October 21, 2018

Statement by Ambassador Emiliou at the open debate of the Security Council


United Nations, 17 November 2015

Mr. President.

At the outset let me express our sincere thanks for convening this open debate on such a timely topic concerning the connection between development, security and the root causes of conflict. Cyprus aligns itself with the statement delivered on behalf of the EU. These are some additional remarks in my national capacity.

Mr. President,

Nous sommes tous parisiens!

The Security Council plays the primary role in conflict prevention. It is therefore extremely important to hold such deliberations in open debates that seek the collective wisdom of the wider UN membership on issues that affect mankind as a whole.  In 2001 the Security Council in a Presidential statement underlined that security and development are closely interlinked and mutually reinforcing and key to attaining sustainable peace. It recognized that their relationship is complex, multifaceted, and case-specific. It also called for an approach to building sustainable peace that incorporates and strengthens coherence between political, security, development, human rights and rule of law activities, and addresses the underlying causes of each conflict. This vision is now included in the 2030 Agenda adopted last September by our leaders.

Whereas on the one hand we have adopted such an ambitious Agenda, on the other hand we have been witnessing ongoing turmoil, extremism, sectarianism, civil war and terrorism in many parts of the world resulting to death, persecution, property dispossession, displacement, destruction of cultural heritage and forced migration. In order to reverse these worrying developments we should direct our efforts so that all those countries and regions in the conflict zones are turned into places in which sustainable development is a reality. This can only be achieved through tackling the root causes that have led to this unprecedented situation: political instability and economic insecurity.

Mr. President,

In adopting Resolution 2171, the Security Council recognized the effectiveness of preventive action in maintaining international peace and security.  The Republic of Cyprus believes that a comprehensive approach to conflict prevention requires awareness and tackling of the root causes of conflict, as well as implementation of policies for sustainable peace. In order to build stable societies that live in peace and security, inclusive development is essential.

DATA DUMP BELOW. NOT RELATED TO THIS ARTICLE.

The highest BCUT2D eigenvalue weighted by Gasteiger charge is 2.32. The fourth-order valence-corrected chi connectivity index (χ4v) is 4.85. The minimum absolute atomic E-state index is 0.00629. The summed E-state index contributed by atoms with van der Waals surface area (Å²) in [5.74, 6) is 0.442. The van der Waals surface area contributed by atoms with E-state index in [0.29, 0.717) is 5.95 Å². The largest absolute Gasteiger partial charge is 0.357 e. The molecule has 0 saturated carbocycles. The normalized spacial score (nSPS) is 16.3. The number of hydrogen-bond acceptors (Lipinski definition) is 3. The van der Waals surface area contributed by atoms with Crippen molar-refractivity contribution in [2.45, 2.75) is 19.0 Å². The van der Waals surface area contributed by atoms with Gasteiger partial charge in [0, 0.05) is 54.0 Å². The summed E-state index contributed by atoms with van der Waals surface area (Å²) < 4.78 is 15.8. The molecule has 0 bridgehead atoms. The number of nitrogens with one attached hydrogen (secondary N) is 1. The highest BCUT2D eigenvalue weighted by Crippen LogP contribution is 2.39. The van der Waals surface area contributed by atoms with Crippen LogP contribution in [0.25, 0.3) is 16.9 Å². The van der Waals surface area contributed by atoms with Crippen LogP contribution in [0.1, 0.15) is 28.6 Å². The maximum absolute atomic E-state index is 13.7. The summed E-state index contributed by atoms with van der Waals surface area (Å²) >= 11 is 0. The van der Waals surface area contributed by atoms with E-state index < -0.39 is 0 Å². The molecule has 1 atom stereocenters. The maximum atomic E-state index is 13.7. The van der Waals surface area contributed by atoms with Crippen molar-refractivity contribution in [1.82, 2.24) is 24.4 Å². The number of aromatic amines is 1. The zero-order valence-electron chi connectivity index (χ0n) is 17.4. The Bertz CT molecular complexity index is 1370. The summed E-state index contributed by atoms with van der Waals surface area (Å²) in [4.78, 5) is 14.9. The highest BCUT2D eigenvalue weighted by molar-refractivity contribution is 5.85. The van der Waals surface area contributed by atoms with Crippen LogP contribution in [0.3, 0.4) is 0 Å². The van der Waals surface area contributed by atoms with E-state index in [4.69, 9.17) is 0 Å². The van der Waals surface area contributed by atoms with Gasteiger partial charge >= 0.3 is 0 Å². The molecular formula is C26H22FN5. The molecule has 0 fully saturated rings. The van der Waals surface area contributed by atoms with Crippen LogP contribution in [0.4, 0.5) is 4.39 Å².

Mr. President,

Marginalization of communities or groups based on racial, ethnic, social, gender, religious, cultural and/or economic grounds undoubtedly contributes to the destabilization of societies and underlies many conflicts today.  Social, ethnic, and religious divides have been a critical factor in leading to conflicts in many regions in the world.

Exclusion, discrimination and deprivation are causes of poverty and inequality that threaten social cohesion. Meeting the imperatives of peace and security, means reaching to the most vulnerable, including women and girls, children and the elderly, people with disabilities, migrants, refugees, internally displaced and indigenous and minority groups. An inclusive society should provide equal opportunity for every citizen regardless of her/his background, in particular women’s equal participation at all levels as their role in the prevention and resolution of conflicts is crucial.  Tolerance, and sound democratic governance best ensure peaceful coexistence and welfare.  At the same time, strong and effective institutions that are transparent, corruption free, accessible and accountable and democratic forms of participation are necessary ingredients for inclusive and sustained economic growth and for peaceful and stable societies.

Mr. President,

Peace and security, respect of fundamental freedoms and combating discrimination and all forms of violence are critical conditions for development but at the same time they are developmental outcomes. Addressing the sources of conflicts requires a multidimensional approach, which must take into account the interrelated dimensions of development, human rights, peace, security and the rule of law. We firmly believe that the 2030 Agenda provides us with a unique opportunity to act together in order to shape a more peaceful, just, prosperous and safer world for ourselves and for our children and future generations.